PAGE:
Pennsylvania Child Abuse Reporting Law Impacts Most Families
November 16, 2015
As a result of the Jerry Sandusky /Penn State child abuse scandal on July 1, 2015, a new law, Persons Required to Report Suspected Child Abuse, 23 Pa.C.S.A.§ 6311, went into effect in Pennsylvania. Its’ impact is widespread. Parent volunteers in schools and others who come into close contact with children now may be required to obtain child abuse clearances before school districts or other organizations permit contact with students. Clearances must be obtained from the state police, and if the volunteer is not a Pennsylvania resident for 10 years he/she must be cleared by the FBI. For many parents volunteering in their children’s schools, chaperoning trips or coaching little league and soccer is a rite of passage. Since the law is relatively new, it has taken many by surprise. Some are annoyed by the bureaucratic paperwork requirements, quite a few are confused, and others simply are reducing their community involvement. Some background perhaps puts the motivation and need for this change in perspective.
Enhanced mandatory child abuse reporting harkens back to the spring of 2008, when the mother of a 15 year old high school freshman reported to the principal that her son had been sexually assaulted. The perpetrator was a prominent retired football coach and local philanthropist whom the student met through a charity organized by the coach to help children from disadvantaged families. The school principal, mandated by state law to report child abuse allegations, referred the student to the county Children and Youth Services department. The matter was investigated by a young social worker unfamiliar with renowned Penn State football coach Jerry Sandusky. She reported the results of her interview with the student to the Pennsylvania State Police. Ultimately the matter was referred to the Attorney General’s office, which obtained a grand jury indictment of the coach.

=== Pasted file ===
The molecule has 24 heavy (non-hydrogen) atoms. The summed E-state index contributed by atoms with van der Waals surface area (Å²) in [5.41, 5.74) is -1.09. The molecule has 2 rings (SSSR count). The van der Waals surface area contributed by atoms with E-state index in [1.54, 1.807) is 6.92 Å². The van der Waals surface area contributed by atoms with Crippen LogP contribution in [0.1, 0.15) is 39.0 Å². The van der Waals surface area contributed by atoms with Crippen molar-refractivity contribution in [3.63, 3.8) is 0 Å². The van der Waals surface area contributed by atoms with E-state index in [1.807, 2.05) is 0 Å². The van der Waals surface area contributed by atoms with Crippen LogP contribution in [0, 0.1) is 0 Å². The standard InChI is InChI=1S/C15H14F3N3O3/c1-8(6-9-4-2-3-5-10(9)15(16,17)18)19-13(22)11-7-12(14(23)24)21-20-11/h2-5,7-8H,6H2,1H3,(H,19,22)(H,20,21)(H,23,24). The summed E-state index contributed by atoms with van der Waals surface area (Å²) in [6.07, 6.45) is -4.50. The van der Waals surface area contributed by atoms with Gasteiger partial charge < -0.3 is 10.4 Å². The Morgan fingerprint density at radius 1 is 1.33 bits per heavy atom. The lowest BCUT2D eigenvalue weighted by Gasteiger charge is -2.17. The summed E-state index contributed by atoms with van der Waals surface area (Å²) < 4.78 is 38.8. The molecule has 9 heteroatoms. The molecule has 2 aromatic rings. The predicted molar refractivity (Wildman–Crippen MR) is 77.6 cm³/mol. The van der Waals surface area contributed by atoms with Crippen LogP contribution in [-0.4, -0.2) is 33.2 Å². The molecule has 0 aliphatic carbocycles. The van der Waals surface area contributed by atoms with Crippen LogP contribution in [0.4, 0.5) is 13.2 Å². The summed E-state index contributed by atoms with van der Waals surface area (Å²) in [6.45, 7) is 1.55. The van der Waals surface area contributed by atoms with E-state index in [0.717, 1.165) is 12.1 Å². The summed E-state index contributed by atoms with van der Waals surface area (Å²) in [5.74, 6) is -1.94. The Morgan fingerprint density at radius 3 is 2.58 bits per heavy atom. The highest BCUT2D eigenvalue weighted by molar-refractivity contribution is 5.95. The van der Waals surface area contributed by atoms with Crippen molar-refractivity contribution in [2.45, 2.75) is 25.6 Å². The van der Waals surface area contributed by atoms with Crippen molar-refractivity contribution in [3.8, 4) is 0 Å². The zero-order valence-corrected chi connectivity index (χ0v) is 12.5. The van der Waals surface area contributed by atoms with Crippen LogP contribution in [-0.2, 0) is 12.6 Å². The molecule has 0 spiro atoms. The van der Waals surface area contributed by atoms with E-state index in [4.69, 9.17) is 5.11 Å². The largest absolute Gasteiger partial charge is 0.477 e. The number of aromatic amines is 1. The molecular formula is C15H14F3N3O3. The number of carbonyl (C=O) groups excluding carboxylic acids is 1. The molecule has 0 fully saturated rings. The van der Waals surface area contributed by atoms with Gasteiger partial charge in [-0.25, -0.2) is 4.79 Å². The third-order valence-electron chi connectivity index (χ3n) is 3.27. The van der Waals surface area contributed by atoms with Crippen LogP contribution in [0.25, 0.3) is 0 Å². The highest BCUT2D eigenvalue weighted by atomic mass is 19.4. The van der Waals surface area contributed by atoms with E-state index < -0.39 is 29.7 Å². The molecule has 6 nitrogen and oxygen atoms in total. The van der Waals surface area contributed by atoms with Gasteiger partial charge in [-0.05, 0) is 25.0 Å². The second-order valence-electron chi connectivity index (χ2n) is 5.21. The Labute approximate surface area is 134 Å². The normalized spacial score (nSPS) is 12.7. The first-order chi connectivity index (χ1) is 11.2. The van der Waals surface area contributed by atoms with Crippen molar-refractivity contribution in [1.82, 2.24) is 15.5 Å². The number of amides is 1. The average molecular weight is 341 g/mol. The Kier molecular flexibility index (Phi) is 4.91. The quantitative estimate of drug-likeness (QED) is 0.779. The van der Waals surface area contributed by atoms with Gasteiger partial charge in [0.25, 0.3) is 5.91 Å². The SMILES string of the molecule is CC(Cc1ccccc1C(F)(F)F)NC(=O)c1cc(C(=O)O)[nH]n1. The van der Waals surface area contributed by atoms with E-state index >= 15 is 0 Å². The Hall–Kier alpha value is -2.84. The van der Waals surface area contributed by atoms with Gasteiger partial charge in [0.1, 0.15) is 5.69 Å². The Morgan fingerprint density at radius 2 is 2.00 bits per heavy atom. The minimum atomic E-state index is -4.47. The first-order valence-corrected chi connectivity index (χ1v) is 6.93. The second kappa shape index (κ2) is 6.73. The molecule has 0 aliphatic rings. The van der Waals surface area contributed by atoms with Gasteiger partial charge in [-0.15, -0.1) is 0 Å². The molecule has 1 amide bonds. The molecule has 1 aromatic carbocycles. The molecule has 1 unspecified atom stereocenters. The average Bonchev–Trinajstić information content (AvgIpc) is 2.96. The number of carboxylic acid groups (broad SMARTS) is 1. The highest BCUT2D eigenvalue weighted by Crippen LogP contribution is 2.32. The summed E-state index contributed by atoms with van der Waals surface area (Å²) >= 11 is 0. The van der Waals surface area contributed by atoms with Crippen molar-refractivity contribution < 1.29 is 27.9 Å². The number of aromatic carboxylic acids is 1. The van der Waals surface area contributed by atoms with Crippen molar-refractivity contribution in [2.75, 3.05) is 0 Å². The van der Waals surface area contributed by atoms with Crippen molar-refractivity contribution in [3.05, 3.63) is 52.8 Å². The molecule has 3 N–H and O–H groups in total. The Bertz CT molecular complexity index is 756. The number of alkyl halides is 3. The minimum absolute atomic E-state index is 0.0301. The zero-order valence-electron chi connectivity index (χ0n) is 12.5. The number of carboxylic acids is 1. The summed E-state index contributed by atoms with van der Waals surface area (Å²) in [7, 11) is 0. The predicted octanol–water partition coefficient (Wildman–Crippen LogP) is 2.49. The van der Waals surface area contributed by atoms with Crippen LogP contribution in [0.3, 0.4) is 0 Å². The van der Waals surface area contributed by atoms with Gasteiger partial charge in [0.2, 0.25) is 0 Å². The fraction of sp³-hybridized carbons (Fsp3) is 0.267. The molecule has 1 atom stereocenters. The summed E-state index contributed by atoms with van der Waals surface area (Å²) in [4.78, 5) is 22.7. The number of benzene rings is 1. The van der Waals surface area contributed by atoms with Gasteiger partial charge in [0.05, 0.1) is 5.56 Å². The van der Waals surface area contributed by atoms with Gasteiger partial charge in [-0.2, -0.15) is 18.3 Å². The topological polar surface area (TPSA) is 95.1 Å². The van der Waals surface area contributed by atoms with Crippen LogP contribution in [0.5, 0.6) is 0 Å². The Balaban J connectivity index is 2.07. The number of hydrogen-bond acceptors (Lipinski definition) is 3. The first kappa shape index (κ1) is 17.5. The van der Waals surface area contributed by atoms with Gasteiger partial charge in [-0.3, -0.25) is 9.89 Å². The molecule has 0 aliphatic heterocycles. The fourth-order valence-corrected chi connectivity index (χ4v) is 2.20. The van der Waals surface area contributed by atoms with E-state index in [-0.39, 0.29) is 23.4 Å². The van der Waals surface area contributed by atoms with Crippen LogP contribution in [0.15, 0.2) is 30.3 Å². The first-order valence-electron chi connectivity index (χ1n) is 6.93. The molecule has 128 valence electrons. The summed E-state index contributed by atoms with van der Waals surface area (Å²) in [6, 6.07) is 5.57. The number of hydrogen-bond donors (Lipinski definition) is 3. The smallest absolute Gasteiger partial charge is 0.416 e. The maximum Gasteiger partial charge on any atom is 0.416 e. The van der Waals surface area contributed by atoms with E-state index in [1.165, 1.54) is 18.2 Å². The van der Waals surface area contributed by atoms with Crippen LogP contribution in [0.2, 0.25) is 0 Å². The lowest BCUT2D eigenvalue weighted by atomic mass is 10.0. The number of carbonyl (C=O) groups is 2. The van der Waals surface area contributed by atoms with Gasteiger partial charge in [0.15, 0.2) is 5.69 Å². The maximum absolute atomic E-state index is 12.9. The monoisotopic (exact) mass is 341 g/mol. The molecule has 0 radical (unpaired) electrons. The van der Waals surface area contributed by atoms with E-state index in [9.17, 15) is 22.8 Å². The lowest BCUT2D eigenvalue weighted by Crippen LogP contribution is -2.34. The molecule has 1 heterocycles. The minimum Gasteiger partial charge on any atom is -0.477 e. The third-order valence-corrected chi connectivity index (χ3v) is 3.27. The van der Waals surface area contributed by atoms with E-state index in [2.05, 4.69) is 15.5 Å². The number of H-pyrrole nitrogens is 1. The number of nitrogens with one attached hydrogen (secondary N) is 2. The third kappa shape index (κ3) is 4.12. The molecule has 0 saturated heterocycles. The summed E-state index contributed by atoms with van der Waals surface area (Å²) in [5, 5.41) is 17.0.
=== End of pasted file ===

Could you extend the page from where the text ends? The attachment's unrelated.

In 2011, Sandusky was arrested and charged with 40 criminal counts involving at least 7 victims over many years. In 2012, Sandusky was convicted of child sex abuse and is serving a 30 to 60 year sentence. In the process, storied football Coach Joe Paterno’s reputation and legacy were tarnished and Penn State University officials still face trial on perjury charges stemming from their failure to report suspected abuse to authorities.
Among the facts that came to light during the investigation and trial was the number of people who observed disturbing interactions between Sandusky and young boys, but did not tell anyone. Or if reports were made reports to superiors, the supervisors took no action to notify the police or social services agencies who would have investigated and perhaps spared others from abuse.
In the aftermath of the scandal, the Pennsylvania legislature amended the provisions of the state’s child protection statute by requiring more people to report to independent investigative agencies and by making it easier to make reports on the phone or on-line. The new law expands the list of people who are mandatory reporters, i.e. those who must report information they come to know about suspected child abuse. There are now fourteen (14) categories of mandated reporters, which include all school employees including those at public and private community colleges and K-12 schools, all staff at child care centers, police, clergy, EMTs, employees of medical facilities, librarians and volunteers who are regularly in contact with children in youth sports, church groups, scouts, dance classes, clubs and community groups.
A report is mandatory if you have reasonable cause to suspect that a child is the victim of abuse by coming in contact with the student, or if someone reports to you that a specific child is the victim of abuse or if someone 14 or older admits to you that he/she has committed child abuse. The victim does not have to come to the reporter and it is not necessary that the reporter know the identity of the perpetrator of the abuse. Once the report, which can be anonymous, is made to the state’s CHILDLINE hotline phone number it will be directed to an appropriate child welfare or police agency for investigation. The oral report should be followed within 24 hours by an electronic filing but the failure to file the electronic report does not alleviate the duty agencies of the duty to investigate.
If you have a volunteer position where you come into contact with children on a regular basis, check to determine if your school district or community organization requires you to obtain child abuse clearances. Be advised that participating in proximity to students/ children/ young adults on a regular basis may impose on you a duty to report suspected child abuse.